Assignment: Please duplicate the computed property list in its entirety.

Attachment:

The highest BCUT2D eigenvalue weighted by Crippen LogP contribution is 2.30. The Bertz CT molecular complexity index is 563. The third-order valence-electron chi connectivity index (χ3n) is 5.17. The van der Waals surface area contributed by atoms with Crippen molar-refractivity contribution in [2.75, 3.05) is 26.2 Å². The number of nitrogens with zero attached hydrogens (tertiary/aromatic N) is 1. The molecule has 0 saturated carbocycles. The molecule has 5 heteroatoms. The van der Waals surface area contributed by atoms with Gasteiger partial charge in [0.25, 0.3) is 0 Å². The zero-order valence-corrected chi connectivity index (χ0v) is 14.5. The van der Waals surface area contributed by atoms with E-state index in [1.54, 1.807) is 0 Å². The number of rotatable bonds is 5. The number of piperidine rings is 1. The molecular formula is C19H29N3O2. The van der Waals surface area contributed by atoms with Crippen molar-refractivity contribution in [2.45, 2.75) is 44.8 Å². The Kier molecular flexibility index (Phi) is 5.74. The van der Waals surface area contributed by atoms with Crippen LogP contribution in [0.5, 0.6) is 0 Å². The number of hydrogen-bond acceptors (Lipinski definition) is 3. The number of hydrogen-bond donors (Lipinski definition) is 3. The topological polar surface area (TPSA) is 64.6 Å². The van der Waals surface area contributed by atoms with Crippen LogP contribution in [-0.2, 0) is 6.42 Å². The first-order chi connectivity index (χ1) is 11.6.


The highest BCUT2D eigenvalue weighted by Crippen LogP contribution is 2.30. The Bertz CT molecular complexity index is 563. The third-order valence-electron chi connectivity index (χ3n) is 5.17. The van der Waals surface area contributed by atoms with Crippen molar-refractivity contribution in [2.75, 3.05) is 26.2 Å². The number of nitrogens with zero attached hydrogens (tertiary/aromatic N) is 1. The molecule has 0 saturated carbocycles. The molecule has 5 heteroatoms. The van der Waals surface area contributed by atoms with Gasteiger partial charge in [0.25, 0.3) is 0 Å². The zero-order valence-corrected chi connectivity index (χ0v) is 14.5. The van der Waals surface area contributed by atoms with E-state index in [1.54, 1.807) is 0 Å². The number of rotatable bonds is 5. The number of piperidine rings is 1. The molecular formula is C19H29N3O2. The van der Waals surface area contributed by atoms with Crippen molar-refractivity contribution in [2.45, 2.75) is 44.8 Å². The Kier molecular flexibility index (Phi) is 5.74. The van der Waals surface area contributed by atoms with Crippen LogP contribution in [0.5, 0.6) is 0 Å². The number of hydrogen-bond acceptors (Lipinski definition) is 3. The number of hydrogen-bond donors (Lipinski definition) is 3. The topological polar surface area (TPSA) is 64.6 Å². The van der Waals surface area contributed by atoms with Crippen LogP contribution in [-0.2, 0) is 6.42 Å². The first-order chi connectivity index (χ1) is 11.6.